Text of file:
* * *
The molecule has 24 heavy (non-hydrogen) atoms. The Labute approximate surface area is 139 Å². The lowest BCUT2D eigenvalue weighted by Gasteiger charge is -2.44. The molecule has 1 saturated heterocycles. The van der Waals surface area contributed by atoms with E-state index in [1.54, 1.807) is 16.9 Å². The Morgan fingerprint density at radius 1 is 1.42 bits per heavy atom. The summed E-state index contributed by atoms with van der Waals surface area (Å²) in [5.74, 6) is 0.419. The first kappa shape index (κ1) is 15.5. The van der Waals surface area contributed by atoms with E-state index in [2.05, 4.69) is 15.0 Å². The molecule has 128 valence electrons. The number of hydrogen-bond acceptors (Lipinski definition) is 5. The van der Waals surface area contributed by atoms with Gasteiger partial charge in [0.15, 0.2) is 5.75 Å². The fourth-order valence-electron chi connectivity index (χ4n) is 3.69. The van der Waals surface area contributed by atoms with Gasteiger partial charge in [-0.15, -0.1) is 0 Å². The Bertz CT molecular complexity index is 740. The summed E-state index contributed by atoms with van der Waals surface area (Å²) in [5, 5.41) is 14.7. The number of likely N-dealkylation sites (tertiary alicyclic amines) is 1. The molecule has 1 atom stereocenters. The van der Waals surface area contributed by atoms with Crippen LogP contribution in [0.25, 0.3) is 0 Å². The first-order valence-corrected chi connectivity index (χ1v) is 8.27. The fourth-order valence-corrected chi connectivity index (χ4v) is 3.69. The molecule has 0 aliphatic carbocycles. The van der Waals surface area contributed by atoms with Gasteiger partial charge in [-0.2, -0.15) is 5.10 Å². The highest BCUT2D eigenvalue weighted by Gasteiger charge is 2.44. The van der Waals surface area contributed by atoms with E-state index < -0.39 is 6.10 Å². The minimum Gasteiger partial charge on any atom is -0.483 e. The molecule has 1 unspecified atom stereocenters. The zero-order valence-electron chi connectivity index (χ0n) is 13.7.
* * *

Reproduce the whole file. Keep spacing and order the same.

The molecule has 24 heavy (non-hydrogen) atoms. The Labute approximate surface area is 139 Å². The lowest BCUT2D eigenvalue weighted by Gasteiger charge is -2.44. The molecule has 1 saturated heterocycles. The van der Waals surface area contributed by atoms with E-state index in [1.54, 1.807) is 16.9 Å². The Morgan fingerprint density at radius 1 is 1.42 bits per heavy atom. The summed E-state index contributed by atoms with van der Waals surface area (Å²) in [5.74, 6) is 0.419. The first kappa shape index (κ1) is 15.5. The van der Waals surface area contributed by atoms with E-state index in [2.05, 4.69) is 15.0 Å². The molecule has 128 valence electrons. The number of hydrogen-bond acceptors (Lipinski definition) is 5. The van der Waals surface area contributed by atoms with Gasteiger partial charge in [0.15, 0.2) is 5.75 Å². The fourth-order valence-electron chi connectivity index (χ4n) is 3.69. The van der Waals surface area contributed by atoms with Gasteiger partial charge in [-0.15, -0.1) is 0 Å². The Bertz CT molecular complexity index is 740. The summed E-state index contributed by atoms with van der Waals surface area (Å²) in [5, 5.41) is 14.7. The number of likely N-dealkylation sites (tertiary alicyclic amines) is 1. The molecule has 1 atom stereocenters. The van der Waals surface area contributed by atoms with Crippen LogP contribution in [0.25, 0.3) is 0 Å². The first-order valence-corrected chi connectivity index (χ1v) is 8.27. The fourth-order valence-corrected chi connectivity index (χ4v) is 3.69. The molecule has 0 aliphatic carbocycles. The van der Waals surface area contributed by atoms with Gasteiger partial charge in [-0.2, -0.15) is 5.10 Å². The highest BCUT2D eigenvalue weighted by Gasteiger charge is 2.44. The van der Waals surface area contributed by atoms with E-state index < -0.39 is 6.10 Å². The minimum Gasteiger partial charge on any atom is -0.483 e. The molecule has 1 unspecified atom stereocenters. The zero-order valence-electron chi connectivity index (χ0n) is 13.7.